What You Need To Know Before Raising Money: The Financing Landscape
A series of corporate finance posts on launching, growing and ultimately selling a technology company. Topics include cap structures, equity plans, financing, corporate partnering, board matters and how to achieve a successful exit.
My most recent series of blogs dealt with stock options and vesting. If handing out equity is the fun part of the job, then looking for investment capital is the no fun part. Don’t believe anyone who says they like raising money, and doubly don’t believe anyone who says it’s easy. It’s a difficult, humbling exercise and often the differentiator separating out entrepreneurs born for start-up world and the pretenders who aren’t. And like anything you do, you need a plan.
Too many entrepreneurs come flying out of the gate approaching the wrong class of investors with the wrong pitch at the wrong stage of development of their company. The result? Wasted time, wasted effort and sometimes even damaged credibility. And of course, no money.
Remember, raising money is sales. You need a strategy and you need to be selling to your potential customers – in this case investors – what they want to buy, when they want to buy what you are selling.
The Financing Continuum
There are no hard and fast rules, but the investor continuum typically follows this path:
- founders, friends and family first
- followed by angel investors
- then venture capitalists
- and finally the less risk-tolerant investors such as private equity firms, the public markets and lenders.
There are all kinds of exceptions to this and much overlap as well. For example, angels may invest both early with friends and family and later with VCs, and lenders may come in at various stages.
The initial round of investment often comes from friends and family and the founders themselves. This is often called “love” or “blood money”, and might be referred to as a seed or pre-seed round.
This investor class will be approached right at company formation, and usually before the product has even been built or revenues generated. The amount raised at this stage is usually in the hundreds of thousands of dollars, not millions, and is the first equity investment into the company. These investors invest based on their relationship with the founders of the company and often there is very little due diligence. (And in many cases mistakes are made with valuation and terms, more on this in later blogs).
The next couple of rounds of investment might come from angel investors, wealthy individuals who invest on their own behalf. These rounds are referred to as angel rounds but might also be called a pre-seed or seed round.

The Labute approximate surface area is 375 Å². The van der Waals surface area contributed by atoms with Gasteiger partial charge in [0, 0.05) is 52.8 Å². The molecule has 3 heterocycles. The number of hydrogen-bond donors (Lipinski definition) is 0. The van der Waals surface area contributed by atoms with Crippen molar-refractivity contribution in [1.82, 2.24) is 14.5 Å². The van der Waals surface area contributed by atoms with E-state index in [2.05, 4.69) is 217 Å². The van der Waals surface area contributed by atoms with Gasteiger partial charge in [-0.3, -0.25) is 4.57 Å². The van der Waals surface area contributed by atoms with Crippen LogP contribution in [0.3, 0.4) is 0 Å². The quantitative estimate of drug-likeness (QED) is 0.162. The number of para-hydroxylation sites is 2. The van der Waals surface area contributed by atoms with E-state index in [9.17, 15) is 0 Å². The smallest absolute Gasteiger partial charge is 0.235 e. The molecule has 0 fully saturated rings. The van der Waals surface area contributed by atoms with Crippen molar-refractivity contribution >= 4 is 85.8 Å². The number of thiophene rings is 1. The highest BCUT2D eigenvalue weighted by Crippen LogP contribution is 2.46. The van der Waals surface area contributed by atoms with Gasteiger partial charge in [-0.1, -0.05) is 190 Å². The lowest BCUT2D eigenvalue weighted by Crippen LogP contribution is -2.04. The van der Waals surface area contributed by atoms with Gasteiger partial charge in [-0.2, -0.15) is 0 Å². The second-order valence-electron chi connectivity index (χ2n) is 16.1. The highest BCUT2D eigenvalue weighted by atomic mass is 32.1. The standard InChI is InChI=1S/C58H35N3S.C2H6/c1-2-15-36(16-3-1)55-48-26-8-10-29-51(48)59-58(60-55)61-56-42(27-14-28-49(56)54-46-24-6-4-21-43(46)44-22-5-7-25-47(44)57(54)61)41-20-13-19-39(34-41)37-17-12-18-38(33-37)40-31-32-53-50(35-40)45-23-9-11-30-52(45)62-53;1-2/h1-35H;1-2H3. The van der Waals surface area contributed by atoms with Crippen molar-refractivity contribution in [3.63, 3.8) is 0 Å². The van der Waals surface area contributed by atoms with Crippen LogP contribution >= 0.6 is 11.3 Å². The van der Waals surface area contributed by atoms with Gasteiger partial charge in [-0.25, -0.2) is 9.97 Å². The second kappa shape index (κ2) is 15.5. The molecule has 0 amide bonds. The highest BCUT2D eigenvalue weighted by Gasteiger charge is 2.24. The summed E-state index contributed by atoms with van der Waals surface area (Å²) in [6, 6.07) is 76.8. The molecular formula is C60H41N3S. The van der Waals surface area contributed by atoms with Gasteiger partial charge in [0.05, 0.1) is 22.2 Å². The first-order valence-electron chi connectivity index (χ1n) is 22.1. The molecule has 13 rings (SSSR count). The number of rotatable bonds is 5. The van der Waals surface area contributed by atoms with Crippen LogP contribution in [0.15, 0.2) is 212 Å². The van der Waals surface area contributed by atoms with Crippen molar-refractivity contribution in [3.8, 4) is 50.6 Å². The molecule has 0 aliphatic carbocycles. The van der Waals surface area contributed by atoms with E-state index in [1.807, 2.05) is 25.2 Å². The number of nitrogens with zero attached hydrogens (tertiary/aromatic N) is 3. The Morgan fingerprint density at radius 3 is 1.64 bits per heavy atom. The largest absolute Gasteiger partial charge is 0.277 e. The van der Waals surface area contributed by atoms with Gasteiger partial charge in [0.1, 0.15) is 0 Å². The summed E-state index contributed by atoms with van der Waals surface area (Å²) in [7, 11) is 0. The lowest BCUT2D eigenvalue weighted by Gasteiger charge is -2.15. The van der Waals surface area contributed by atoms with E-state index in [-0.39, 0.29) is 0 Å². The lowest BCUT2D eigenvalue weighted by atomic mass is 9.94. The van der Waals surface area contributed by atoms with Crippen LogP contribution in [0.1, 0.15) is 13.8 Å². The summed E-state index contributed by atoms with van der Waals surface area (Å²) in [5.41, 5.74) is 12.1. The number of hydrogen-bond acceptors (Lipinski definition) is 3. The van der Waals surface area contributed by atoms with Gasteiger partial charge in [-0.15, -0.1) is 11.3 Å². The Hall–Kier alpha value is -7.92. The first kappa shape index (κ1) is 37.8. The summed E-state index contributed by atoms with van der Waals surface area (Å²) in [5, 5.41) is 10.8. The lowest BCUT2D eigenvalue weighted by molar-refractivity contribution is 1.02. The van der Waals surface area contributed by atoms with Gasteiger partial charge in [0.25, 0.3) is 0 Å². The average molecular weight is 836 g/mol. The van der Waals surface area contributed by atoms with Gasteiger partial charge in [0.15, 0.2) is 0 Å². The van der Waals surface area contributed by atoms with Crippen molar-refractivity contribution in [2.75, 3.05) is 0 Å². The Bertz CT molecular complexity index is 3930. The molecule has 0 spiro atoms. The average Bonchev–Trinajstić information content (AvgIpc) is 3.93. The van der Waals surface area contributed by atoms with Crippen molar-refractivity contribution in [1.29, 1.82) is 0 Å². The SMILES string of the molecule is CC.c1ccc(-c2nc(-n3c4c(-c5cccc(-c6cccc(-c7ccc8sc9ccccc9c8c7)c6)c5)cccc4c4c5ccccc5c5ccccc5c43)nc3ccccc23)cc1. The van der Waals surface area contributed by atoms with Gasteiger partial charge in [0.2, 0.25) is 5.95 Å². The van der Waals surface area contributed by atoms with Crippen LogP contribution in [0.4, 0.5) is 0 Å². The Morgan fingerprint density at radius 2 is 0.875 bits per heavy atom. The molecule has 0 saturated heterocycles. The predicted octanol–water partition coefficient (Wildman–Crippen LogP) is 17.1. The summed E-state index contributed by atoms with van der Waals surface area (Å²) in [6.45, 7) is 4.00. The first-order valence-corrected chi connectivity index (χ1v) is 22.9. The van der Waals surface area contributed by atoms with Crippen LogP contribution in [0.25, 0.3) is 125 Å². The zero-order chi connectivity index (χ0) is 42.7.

Angels will often invest at the same time as friends and family, and also at a very early (pre-product, pre-revenue) stage. Angel rounds are often in the hundreds of thousands, but “super-angels” will invest, individually, in the millions.
As the company evolves, additional capital will come from venture capitalists (VCs) – referred to as a VC round and often described as an A, B, C round, and so on. These terms come from the naming of the class of preferred shares they acquire in their investment, and merely indicates which money came in first, second, etc.
These are professional institutional investors, managed by people who are managing other people’s money (“OPM”). They are high risk investors who are demanding on terms. They will sometimes invest pre-product and pre-revenue (at least early stage VCs will), although they would prefer to see at least a prototype or minimum viable product and some sales traction. VC rounds are in the millions and tens of millions, and later rounds can be north of a hundred million.
Private equity and public markets
If the company gets real business traction and generates at least two to three years of measurable sales, it may look for further financing from the less risk-tolerant investors including:
- private equity firms
- the public markets
- strategic partner investors
These investors are looking for companies that are past the R&D stage and preferably profitable or at least break even. You will hear many say, don’t talk to us until you have three years of EBITDA.
Critical to the success in securing financing is approaching the right class of investor at the right time with the right pitch. In upcoming posts I will go through each of these categories in detail and discuss what they want to see, how to approach them, and the mistakes you should avoid.
Next up: Get prepared with the materials every company needs before looking for money.
David practiced corporate finance law for 20 years representing numerous BC-based technology companies before retiring to co-found a venture capital fund where he was a partner and portfolio manager for ten years. He now provides corporate finance/M&A advice to a portfolio of early stage companies with a view to growing them to the point they are ready to exit, and then leading that process.
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